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Titolo:
Heterozygous fitness effects of clonally transmitted genomes in waterfrogs
Autore:
Vorburger, C;
Indirizzi:
Univ Zurich, Inst Zool, CH-8057 Zurich, Switzerland Univ Zurich Zurich Switzerland CH-8057 Zool, CH-8057 Zurich, Switzerland
Titolo Testata:
JOURNAL OF EVOLUTIONARY BIOLOGY
fascicolo: 4, volume: 14, anno: 2001,
pagine: 602 - 610
SICI:
1010-061X(200107)14:4<602:HFEOCT>2.0.ZU;2-P
Fonte:
ISI
Lingua:
ENG
Soggetto:
RANA-ESCULENTA COMPLEX; LIFE-HISTORY TRAITS; DROSOPHILA-MELANOGASTER; MUTATION-RATE; POPULATIONS; TADPOLES; SEX; COMPETITION; EVOLUTION; SURVIVAL;
Keywords:
clonal reproduction; deleterious mutations; environmental stress; heterozygosity; hybridogenesis; Rana esculenta complex; tadpoles;
Tipo documento:
Article
Natura:
Periodico
Settore Disciplinare:
Agriculture,Biology & Environmental Sciences
Citazioni:
57
Recensione:
Indirizzi per estratti:
Indirizzo: Vorburger, C Univ Zurich, Inst Zool, Winterthurerstr 190, CH-8057 Zurich, Switzerland Univ Zurich Winterthurerstr 190 Zurich Switzerland CH-8057 d
Citazione:
C. Vorburger, "Heterozygous fitness effects of clonally transmitted genomes in waterfrogs", J EVOL BIOL, 14(4), 2001, pp. 602-610

Abstract

The European waterfrog Rana esculenta (RL-genotype) is a natural hybrid between R. ridibunda (RR) and R. lessonae (LL) and reproduces by hybridogenesis, i.e. it eliminates the L-genome from the germline and produces gametes only containing the clonally transmitted R-genome. Because of the lack of recombination, R-genomes are prone to accumulate spontaneous deleterious mutations. The homozygous effects of such mutations become evident in matings between hybrids: their offspring possess two clonal R-genomes and are generally inviable. However, the evolutionary fate of R. esculenta mainly depends on the heterozygous effects of mutations on the R-genome. These effects may be hidden in the hybrid R. esculenta because it has been shown to benefit from spontaneous heterosis. To uncouple clonal inheritance from hybridity, I crossed R. esculenta with R. ridibunda to produce nonhybrid offspring with one clonal and one sexual R-genome, and compared their survival and larval performance with normal, sexually produced R. ridibunda tadpoles. Because environmental stress can enhance the negative effects of mutation accumulation, I measured the performance at high and low food levels. There was no indication that tadpoles with a clonal genome performed worse at either food level, suggesting that at least in the larval stage, R. esculenta benefits from heterosis without incurring any costs because of heterozygous effects of deleterious mutations on the clonally transmitted R-genome.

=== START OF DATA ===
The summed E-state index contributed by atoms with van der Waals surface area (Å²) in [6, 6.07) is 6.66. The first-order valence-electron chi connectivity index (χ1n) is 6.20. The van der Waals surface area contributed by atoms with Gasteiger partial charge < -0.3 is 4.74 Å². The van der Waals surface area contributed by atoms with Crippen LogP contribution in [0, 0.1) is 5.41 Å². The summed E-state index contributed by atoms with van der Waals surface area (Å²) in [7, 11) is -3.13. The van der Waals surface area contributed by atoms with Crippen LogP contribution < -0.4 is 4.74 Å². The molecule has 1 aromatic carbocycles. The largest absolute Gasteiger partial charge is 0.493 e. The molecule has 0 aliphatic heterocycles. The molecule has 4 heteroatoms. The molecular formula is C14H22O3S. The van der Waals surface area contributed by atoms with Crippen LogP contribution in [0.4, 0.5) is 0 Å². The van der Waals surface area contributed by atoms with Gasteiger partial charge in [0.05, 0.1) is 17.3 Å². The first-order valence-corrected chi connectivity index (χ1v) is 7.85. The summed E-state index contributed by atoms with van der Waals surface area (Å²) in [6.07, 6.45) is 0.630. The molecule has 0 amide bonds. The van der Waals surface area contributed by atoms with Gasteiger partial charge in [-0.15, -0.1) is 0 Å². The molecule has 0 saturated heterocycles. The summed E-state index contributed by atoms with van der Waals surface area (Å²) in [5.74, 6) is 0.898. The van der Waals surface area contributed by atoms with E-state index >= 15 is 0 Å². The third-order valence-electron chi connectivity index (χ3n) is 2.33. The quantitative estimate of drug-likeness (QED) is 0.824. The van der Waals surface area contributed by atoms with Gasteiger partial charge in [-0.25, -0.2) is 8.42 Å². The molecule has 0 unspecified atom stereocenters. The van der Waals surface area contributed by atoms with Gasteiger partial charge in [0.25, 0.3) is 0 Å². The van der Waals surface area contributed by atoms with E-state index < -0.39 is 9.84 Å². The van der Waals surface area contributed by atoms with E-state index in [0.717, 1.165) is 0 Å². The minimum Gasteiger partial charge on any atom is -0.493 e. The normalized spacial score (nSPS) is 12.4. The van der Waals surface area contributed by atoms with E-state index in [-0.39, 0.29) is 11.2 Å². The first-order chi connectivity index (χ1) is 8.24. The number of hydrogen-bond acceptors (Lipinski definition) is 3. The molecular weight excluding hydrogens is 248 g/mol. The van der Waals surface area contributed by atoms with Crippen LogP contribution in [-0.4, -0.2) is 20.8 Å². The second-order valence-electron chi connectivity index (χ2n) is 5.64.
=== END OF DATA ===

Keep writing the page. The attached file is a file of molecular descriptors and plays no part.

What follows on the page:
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Documento generato il 01/10/20 alle ore 06:23:22